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Mareela Reef

Taking care of Mareela Reef – the “coral” reef of the Hawkesbury

Mareela Reef is in country cared for over millennia by the Guringai and Darkinjung peoples.


Mareela was chosen as the official name of the reef in 1985 as it is thought to be an aboriginal word for mullet. The mullet connection is through the well-known visit to the island in 1788 by Governor Phillip's expedition who managed to net a good haul of mullet off Bradleys Beach. So the name seems an appropriate one – indeed the island was known as Mullet Island for many years.

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Satellite view showing the location of Mareela Reef on the eastern end of Bradleys Beach on Dangar Island

The reef is ecologically important for filtering the water, acting as a buffer for the shoreline to erosion from waves and has developed into a significant waterbird habitat for a diverse range of resident and migratory species. It is part of a network of habitats along the Hawkesbury River estuary where waterbirds feed and rest. They move between these habitats during the day and night in response to changing tides and habitat conditions.


A rich community of benthic invertebrates such as worms, mollusks and barnacles inhabit the reef. These play a major role in the food chain. Not only do they serve as food for fish and birds but they also break down organic matter that falls to the bottom of the reef. The waters adjacent to the reef support feeding marine turtles.

Bar-tailed Godwit

Migratory shorebirds such as the Bar-tailed Godwit feed on worms, molluscs, crabs and oysters which live on the reef and the beach.

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White-faced Heron on Mareela Reef, watching for crustaceans, insects, crabs, fish and worms. Photo: Bill Lynn-Robinson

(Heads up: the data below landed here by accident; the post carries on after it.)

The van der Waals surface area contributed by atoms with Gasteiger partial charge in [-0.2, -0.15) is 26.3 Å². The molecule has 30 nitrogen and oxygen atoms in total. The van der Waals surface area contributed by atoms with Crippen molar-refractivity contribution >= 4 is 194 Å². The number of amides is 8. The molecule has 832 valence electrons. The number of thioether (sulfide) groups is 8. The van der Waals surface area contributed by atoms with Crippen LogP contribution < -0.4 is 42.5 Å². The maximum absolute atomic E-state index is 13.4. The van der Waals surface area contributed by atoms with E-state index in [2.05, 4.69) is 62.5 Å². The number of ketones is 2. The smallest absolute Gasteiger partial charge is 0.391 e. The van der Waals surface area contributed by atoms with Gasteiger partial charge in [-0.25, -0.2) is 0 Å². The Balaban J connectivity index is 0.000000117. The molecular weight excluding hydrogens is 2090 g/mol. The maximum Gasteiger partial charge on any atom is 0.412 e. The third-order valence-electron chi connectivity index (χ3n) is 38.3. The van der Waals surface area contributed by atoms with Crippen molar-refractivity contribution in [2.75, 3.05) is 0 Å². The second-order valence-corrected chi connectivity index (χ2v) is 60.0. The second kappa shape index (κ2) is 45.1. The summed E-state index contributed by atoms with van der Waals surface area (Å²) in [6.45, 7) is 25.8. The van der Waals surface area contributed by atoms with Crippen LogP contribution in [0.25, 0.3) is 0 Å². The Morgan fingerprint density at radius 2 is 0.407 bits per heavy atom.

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A Pied Oyster Catcher probing the mud for worms, molluscs, or crabs. Photo: Bill Lynn-Robinson

Migratory shorebirds are protected under international agreements and may fly up to 24000 km annually in an epic journey from their breeding habitats in Japan, Siberia and Alaska to the southern hemisphere and back again.


Mareela Reef provides important habitat for these birds along the East Asian-Australasian Flyway, either as a stopover on the way to wetlands/reef further south or as a longer stay throughout the summer. In recent years their numbers have reduced dramatically due to the destruction of their habitat along their flyways in Eastern Asia. Species recorded include Eastern Curlew, Bar-tailed Godwit, Whimbrel, Common Sandpiper, Sharp-tailed Sandpiper, Grey-tailed Tattler, Red Necked Avocet, Pied Stilt. Little Curlew, White faced and Mangrove herons and Pied Oyster Catcher.


The key threats to shorebirds arise from loss of habitat through urban coastal development, and disturbance of the roost and feeding sites through human activities and interactions with marine debris at key sites. Migratory shorebirds are particularly susceptible to disturbance from human and dog presence in the few months before their migration. Increased tourism activity on the island has resulted in high numbers of visitors walking on and around the Mareela reef, disturbing shorebirds feeding time that can delay their arrival on wintering grounds or force the birds to depart without sufficient fat loads.

Please respect this special place by not walking on the reef with or without your dog. The birds will thank you by returning each year.

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